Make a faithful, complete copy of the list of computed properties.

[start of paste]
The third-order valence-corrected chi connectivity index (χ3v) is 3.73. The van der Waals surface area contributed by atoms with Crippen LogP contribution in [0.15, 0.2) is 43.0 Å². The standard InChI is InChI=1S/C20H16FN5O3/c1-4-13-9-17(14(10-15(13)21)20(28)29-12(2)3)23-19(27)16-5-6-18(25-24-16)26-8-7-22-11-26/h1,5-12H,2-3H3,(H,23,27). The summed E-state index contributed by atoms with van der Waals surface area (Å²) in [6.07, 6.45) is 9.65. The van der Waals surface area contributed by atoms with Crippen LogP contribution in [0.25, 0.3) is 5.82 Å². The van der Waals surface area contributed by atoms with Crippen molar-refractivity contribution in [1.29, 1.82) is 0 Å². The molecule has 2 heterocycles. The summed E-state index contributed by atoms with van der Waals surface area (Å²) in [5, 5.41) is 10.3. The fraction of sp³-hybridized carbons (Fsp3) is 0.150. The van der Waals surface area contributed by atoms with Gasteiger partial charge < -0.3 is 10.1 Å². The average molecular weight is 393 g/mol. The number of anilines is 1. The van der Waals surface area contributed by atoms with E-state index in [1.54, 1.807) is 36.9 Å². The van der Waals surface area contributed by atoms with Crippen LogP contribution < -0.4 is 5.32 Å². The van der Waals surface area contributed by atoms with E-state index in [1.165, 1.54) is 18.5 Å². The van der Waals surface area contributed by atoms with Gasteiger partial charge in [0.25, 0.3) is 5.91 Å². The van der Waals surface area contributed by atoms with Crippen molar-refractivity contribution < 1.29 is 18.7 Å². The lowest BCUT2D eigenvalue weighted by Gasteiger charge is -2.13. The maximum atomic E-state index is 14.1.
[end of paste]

The third-order valence-corrected chi connectivity index (χ3v) is 3.73. The van der Waals surface area contributed by atoms with Crippen LogP contribution in [0.15, 0.2) is 43.0 Å². The standard InChI is InChI=1S/C20H16FN5O3/c1-4-13-9-17(14(10-15(13)21)20(28)29-12(2)3)23-19(27)16-5-6-18(25-24-16)26-8-7-22-11-26/h1,5-12H,2-3H3,(H,23,27). The summed E-state index contributed by atoms with van der Waals surface area (Å²) in [6.07, 6.45) is 9.65. The van der Waals surface area contributed by atoms with Crippen LogP contribution in [0.25, 0.3) is 5.82 Å². The van der Waals surface area contributed by atoms with Crippen molar-refractivity contribution in [1.29, 1.82) is 0 Å². The molecule has 2 heterocycles. The summed E-state index contributed by atoms with van der Waals surface area (Å²) in [5, 5.41) is 10.3. The fraction of sp³-hybridized carbons (Fsp3) is 0.150. The van der Waals surface area contributed by atoms with Gasteiger partial charge < -0.3 is 10.1 Å². The average molecular weight is 393 g/mol. The number of anilines is 1. The van der Waals surface area contributed by atoms with E-state index in [1.54, 1.807) is 36.9 Å². The van der Waals surface area contributed by atoms with Crippen LogP contribution < -0.4 is 5.32 Å². The van der Waals surface area contributed by atoms with E-state index in [1.165, 1.54) is 18.5 Å². The van der Waals surface area contributed by atoms with Gasteiger partial charge in [0.25, 0.3) is 5.91 Å². The van der Waals surface area contributed by atoms with Crippen molar-refractivity contribution < 1.29 is 18.7 Å². The lowest BCUT2D eigenvalue weighted by Gasteiger charge is -2.13. The maximum atomic E-state index is 14.1.